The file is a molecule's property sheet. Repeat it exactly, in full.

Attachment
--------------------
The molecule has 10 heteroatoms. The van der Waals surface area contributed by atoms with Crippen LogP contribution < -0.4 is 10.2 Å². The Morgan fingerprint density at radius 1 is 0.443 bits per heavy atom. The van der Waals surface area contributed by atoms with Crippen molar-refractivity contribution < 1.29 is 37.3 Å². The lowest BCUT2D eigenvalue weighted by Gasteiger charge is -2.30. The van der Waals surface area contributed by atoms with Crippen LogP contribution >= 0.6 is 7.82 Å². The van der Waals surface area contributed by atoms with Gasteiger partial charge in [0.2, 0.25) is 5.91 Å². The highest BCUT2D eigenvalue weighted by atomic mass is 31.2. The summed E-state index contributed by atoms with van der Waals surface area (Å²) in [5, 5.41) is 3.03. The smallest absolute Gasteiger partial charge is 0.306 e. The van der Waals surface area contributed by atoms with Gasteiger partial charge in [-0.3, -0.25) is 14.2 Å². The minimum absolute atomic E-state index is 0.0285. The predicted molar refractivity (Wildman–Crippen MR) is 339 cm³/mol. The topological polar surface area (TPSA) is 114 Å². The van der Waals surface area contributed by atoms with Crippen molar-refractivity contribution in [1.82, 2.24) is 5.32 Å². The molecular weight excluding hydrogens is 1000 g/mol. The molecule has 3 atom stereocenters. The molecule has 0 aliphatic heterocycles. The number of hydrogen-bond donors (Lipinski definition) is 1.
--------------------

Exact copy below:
The molecule has 10 heteroatoms. The van der Waals surface area contributed by atoms with Crippen LogP contribution < -0.4 is 10.2 Å². The Morgan fingerprint density at radius 1 is 0.443 bits per heavy atom. The van der Waals surface area contributed by atoms with Crippen molar-refractivity contribution < 1.29 is 37.3 Å². The lowest BCUT2D eigenvalue weighted by Gasteiger charge is -2.30. The van der Waals surface area contributed by atoms with Crippen LogP contribution >= 0.6 is 7.82 Å². The van der Waals surface area contributed by atoms with Gasteiger partial charge in [0.2, 0.25) is 5.91 Å². The highest BCUT2D eigenvalue weighted by atomic mass is 31.2. The summed E-state index contributed by atoms with van der Waals surface area (Å²) in [5, 5.41) is 3.03. The smallest absolute Gasteiger partial charge is 0.306 e. The van der Waals surface area contributed by atoms with Gasteiger partial charge in [-0.3, -0.25) is 14.2 Å². The minimum absolute atomic E-state index is 0.0285. The predicted molar refractivity (Wildman–Crippen MR) is 339 cm³/mol. The topological polar surface area (TPSA) is 114 Å². The van der Waals surface area contributed by atoms with Crippen molar-refractivity contribution in [1.82, 2.24) is 5.32 Å². The molecular weight excluding hydrogens is 1000 g/mol. The molecule has 3 atom stereocenters. The molecule has 0 aliphatic heterocycles. The number of hydrogen-bond donors (Lipinski definition) is 1.